World Library  
Flag as Inappropriate
Email this Article
 

Delhi Faridabad Skyway

Delhi Faridabad Skyway
Route information
Maintained by National Highways Authority of India
Length: 4.4 km (2.7 mi)
Major junctions
From: Delhi
To: Faridabad
Location
States: Delhi, Haryana
Highway system

Delhi Faridabad Skyway (Badarpur Flyover) is an 4.4 km Elevated highway connecting Delhi, India to Faridabad on NH 2, which opened in 2010, at Badarpur, Delhi at its junction with Mehrauli-Badarpur Road.[1][2] It has been awarded by National Highway Authority of India to the 'Concessionaire Badarpur Faridabad Tollway Limited', a subsidiary of Hindustan Construction Company Limited.[3]

Project road begins at Km.16.100 of National Highway 2 (NH 2) near BTPS and ends at Km.20.500 near Sec37 crossing 3 lane dual elevated highway with interchange/ramps at Mehrauli Junction, up and down ramp near Delhi border.

Contents

  • Background 1
  • Features 2
  • Toll rates w.e.f 1 September, 2013 3
  • References 4
  • External links 5

Background

It was a few years ago that the crucial need for an elevated flyover between Delhi and its satellite township of Faridabad was first realized. The traffic load on this stretch was more than sixty thousand vehicles per day and the existing infrastructure was incapable to cater to such a huge volume of traffic. As a result., the stretch faced frequent traffic jams delaying commuters by over 45 minutes. The NHAI proposed a 4.4 km long elevated six-lane road connecting in Delhi and Sector 37 in Faridabad as a solution to this problem. The freeway has been designed to provide uninterrupted travel past the four major crossings of MB Road, Jethpur, Sarai Bypass and Sector 37. The crossing is an important gateway to the capital city located on NH-2, which forms an important link between Delhi and Agra and even leads up to Maharashtra. For residents of Faridabad, it is the only direct link to the capital.

The project was awarded to HCC infrastructure Limited, a fully owned subsidiary of the HCC group. HCC began construction in Jan 2009 and the project was completed in under 24 months, significantly ahead of schedule. HCC’s construction team is very proud of this engineering feat despite the challenges posed by a highly congested work place and the unique downpours that Delhi witnessed in the summer of 2010.

Features

A safe and congestion free journey between Delhi and Haryana is the primary idea behind the creation of the dfskyway and the project boasts the following features:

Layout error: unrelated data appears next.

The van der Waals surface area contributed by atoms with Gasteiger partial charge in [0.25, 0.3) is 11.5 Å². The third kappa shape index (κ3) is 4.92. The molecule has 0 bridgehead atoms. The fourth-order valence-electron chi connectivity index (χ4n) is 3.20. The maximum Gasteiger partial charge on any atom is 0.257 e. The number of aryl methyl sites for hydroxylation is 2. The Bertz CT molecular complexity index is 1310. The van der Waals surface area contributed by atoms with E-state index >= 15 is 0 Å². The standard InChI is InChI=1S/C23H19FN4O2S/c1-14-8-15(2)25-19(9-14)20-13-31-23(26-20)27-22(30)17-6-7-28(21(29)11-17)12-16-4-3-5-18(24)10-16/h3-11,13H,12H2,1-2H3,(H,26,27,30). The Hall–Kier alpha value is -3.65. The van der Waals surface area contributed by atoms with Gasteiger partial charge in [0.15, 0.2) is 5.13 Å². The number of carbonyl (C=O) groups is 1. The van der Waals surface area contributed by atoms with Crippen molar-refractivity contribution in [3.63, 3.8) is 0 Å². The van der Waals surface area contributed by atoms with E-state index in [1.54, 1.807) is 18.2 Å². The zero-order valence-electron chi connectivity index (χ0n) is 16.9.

• expressway is a direct link between Delhi & Faridabad
  • The stretch will be covered in about 7 min even at an average speed of 40-km/h as compared to the present 45 min taken due to traffic jams
  • Cloverleaf Mehrauli Junction: Totally congestion free drive
  • State-of-the-art toll plazas and well established Facility Building for the road users
  • Fully illuminated stretch and safe to drive at all times
  • Well maintained Public Convenience Facilities
  • 20-lanes toll plazas at the Faridabad side and 15-lanes toll plaza at the Delhi side
  • Round the Clock (24×7) safety monitoring and emergency telephone line / help lines.

Toll rates w.e.f 1 September,[4] 2013

VEHICLE TYPE SINGLE TRIP MULTIPLE TRIPS IN 24 HOUR MONTHLY PASS
CAR, JEEP, VAN Rs. 23 Rs. 35 Rs. 699
LIGHT COMMERCIAL VEHICLE Rs. 35 Rs. 52 Rs. 1049
BUS, TRUCK, MAV (>2 AXLE), EME & HCM Rs. 70 Rs. 105 Rs. 2098

References

  1. ^ "HCC bags Rs.340 crore BOT project of NHAI for Badarpur elevated highway".  
  2. ^ "Badarpur flyover to open today".  
  3. ^ "HCC Infra-Delhi Faridabad Eleveated Project". Retrieved 17 March 2012. 
  4. ^ http://www.dfskyway.com/toll_information/toll_charges.aspx

External links

This article was sourced from Creative Commons Attribution-ShareAlike License; additional terms may apply. World Heritage Encyclopedia content is assembled from numerous content providers, Open Access Publishing, and in compliance with The Fair Access to Science and Technology Research Act (FASTR), Wikimedia Foundation, Inc., Public Library of Science, The Encyclopedia of Life, Open Book Publishers (OBP), PubMed, U.S. National Library of Medicine, National Center for Biotechnology Information, U.S. National Library of Medicine, National Institutes of Health (NIH), U.S. Department of Health & Human Services, and USA.gov, which sources content from all federal, state, local, tribal, and territorial government publication portals (.gov, .mil, .edu). Funding for USA.gov and content contributors is made possible from the U.S. Congress, E-Government Act of 2002.
 
Crowd sourced content that is contributed to World Heritage Encyclopedia is peer reviewed and edited by our editorial staff to ensure quality scholarly research articles.
 
By using this site, you agree to the Terms of Use and Privacy Policy. World Heritage Encyclopedia™ is a registered trademark of the World Public Library Association, a non-profit organization.
 


Copyright © World Library Foundation. All rights reserved. eBooks from Project Gutenberg are sponsored by the World Library Foundation,
a 501c(4) Member's Support Non-Profit Organization, and is NOT affiliated with any governmental agency or department.